As another and not unimportant detail, characterising the healthy and unhealthy practice of literature, it may be added that Goethe wrote in the freshness of morning, entirely free from stimulus; Schiller worked in the feverish hours of night, stimulating his languid brain with coffee and champagne.

In comparing one to a Greek ideal, the other to a Christian ideal, it has already been implied that one was the representative of Realism, the other of Idealism. Goethe has himself indicated the capital distinction between them: Schiller was animated with the idea of Freedom; Goethe, on the contrary, was animated with the idea of Nature. This distinction runs through their works: Schiller [381/382] always pining for something greater than Nature, wishing to make men Demigods; Goethe always striving to let Nature have free development, and produce the highest forms of Humanity. The Fall of Man was to Schiller the happiest of all events, because thereby men fell away from pure instinct into conscious freedom; with this sense of freedom came the possibility of Morality. To Goethe this seemed paying a price for Morality which was higher than Morality was worth; he preferred the ideal of a condition wherein Morality was unnecessary. Much as he might prize a good police, he prized still more a society in which a police would never be needed.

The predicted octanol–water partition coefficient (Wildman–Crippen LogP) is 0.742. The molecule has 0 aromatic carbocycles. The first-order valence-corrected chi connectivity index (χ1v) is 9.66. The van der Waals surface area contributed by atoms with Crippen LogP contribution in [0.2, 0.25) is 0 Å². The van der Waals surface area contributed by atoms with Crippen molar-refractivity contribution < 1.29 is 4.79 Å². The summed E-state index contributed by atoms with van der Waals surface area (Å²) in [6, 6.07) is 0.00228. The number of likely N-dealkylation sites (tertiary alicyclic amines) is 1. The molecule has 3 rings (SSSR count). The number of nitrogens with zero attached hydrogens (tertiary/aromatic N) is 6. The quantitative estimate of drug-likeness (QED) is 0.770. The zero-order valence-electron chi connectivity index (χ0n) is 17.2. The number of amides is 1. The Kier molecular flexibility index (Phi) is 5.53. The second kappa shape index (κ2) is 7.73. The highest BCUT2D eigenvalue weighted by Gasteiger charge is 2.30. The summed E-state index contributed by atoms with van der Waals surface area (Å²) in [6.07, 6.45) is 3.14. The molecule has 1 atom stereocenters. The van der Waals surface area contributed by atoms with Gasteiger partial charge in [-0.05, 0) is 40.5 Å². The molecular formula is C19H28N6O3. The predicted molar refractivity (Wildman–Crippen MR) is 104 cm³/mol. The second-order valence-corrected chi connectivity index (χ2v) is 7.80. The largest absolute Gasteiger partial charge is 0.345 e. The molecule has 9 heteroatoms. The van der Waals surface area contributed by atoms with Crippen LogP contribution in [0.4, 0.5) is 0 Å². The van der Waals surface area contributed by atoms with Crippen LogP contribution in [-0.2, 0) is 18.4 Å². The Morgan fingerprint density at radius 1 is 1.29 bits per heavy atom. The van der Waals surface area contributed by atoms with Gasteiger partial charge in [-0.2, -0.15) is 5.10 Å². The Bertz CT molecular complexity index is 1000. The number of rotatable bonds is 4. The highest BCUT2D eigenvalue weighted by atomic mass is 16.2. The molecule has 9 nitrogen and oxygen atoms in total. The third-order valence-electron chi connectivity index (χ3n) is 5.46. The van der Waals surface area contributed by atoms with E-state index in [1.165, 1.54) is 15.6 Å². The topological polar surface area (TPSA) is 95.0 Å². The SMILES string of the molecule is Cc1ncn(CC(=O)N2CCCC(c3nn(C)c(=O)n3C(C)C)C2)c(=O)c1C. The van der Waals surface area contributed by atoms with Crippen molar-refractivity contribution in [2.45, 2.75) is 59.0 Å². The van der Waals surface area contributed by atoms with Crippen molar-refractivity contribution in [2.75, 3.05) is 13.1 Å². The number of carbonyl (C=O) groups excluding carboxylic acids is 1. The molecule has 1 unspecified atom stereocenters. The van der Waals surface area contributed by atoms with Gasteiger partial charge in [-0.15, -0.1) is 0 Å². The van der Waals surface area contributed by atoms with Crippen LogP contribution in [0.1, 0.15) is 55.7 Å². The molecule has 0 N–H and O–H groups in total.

But while the contrast between these two is the contrast of real and ideal, of objective and subjective tendencies, apparent when we consider the men in their totality, this is only true of them relatively to each other. To speak of Goethe as a Realist, pure and simple, is erroneous; and to speak of Schiller as an Idealist, pure and simple, is not less so. Gervinus strikingly remarks that, compared with Nicolai or Lichtenberg, Goethe appears as an Idealist; compared with Kant and his followers, Schiller appears as a Realist. If Schiller, in comparison with Goethe, must be called a self-conscious poet, in comparison with the Romanticists, he is naïve and instinctive. Indeed, all such classifications are necessarily imperfect, and must only be used as artifices of language, by which certain general and predominant characteristics may be briefly indicated. Goethe and Schiller were certainly different natures; but had they been so fundamentally opposed, as it is the fashion to consider them, they could never have become so intimately united. They were opposite and allied, with somewhat of the same differences and resemblances as are traceable in the Greek and Roman Mars. In the Greek Mythology the God of War had not the prominent place he attained in Rome; and the Greek sculptors, when they represented him, represented him as the victor returning, after conflict, to repose: holding in his hand the olive branch, while at his feet sate Eros. The Roman sculptors, or those who worked for Rome, represented Mars as the God of War in all his terrors, in the very act of leading on to victory. But, different as these two conceptions were, they were both conceptions of the God of War; Goethe may be likened to the one, and Schiller to the other: both were kindred spirits united by a common purpose.